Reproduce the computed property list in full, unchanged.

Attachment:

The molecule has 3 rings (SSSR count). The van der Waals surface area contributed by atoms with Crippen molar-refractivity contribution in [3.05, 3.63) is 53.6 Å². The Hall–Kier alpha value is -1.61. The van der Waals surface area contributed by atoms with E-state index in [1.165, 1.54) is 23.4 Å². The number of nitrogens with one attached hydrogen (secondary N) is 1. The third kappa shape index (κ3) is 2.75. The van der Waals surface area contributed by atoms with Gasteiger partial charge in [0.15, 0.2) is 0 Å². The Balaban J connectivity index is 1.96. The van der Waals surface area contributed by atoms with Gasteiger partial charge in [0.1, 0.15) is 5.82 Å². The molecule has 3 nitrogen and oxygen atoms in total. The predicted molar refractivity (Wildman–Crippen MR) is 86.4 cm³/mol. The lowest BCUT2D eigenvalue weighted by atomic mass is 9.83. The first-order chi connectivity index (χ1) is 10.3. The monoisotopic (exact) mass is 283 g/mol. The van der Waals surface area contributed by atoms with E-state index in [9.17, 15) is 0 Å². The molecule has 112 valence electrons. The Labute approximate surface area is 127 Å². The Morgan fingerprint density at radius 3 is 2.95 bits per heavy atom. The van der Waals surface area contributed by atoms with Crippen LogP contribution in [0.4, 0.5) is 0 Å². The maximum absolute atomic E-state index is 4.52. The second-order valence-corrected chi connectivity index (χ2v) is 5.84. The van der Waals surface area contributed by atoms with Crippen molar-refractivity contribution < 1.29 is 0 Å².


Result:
The molecule has 3 rings (SSSR count). The van der Waals surface area contributed by atoms with Crippen molar-refractivity contribution in [3.05, 3.63) is 53.6 Å². The Hall–Kier alpha value is -1.61. The van der Waals surface area contributed by atoms with E-state index in [1.165, 1.54) is 23.4 Å². The number of nitrogens with one attached hydrogen (secondary N) is 1. The third kappa shape index (κ3) is 2.75. The van der Waals surface area contributed by atoms with Gasteiger partial charge in [0.15, 0.2) is 0 Å². The Balaban J connectivity index is 1.96. The van der Waals surface area contributed by atoms with Gasteiger partial charge in [0.1, 0.15) is 5.82 Å². The molecule has 3 nitrogen and oxygen atoms in total. The predicted molar refractivity (Wildman–Crippen MR) is 86.4 cm³/mol. The lowest BCUT2D eigenvalue weighted by atomic mass is 9.83. The first-order chi connectivity index (χ1) is 10.3. The monoisotopic (exact) mass is 283 g/mol. The van der Waals surface area contributed by atoms with E-state index in [9.17, 15) is 0 Å². The molecule has 112 valence electrons. The Labute approximate surface area is 127 Å². The Morgan fingerprint density at radius 3 is 2.95 bits per heavy atom. The van der Waals surface area contributed by atoms with Crippen LogP contribution in [0.4, 0.5) is 0 Å². The maximum absolute atomic E-state index is 4.52. The second-order valence-corrected chi connectivity index (χ2v) is 5.84. The van der Waals surface area contributed by atoms with Crippen molar-refractivity contribution < 1.29 is 0 Å².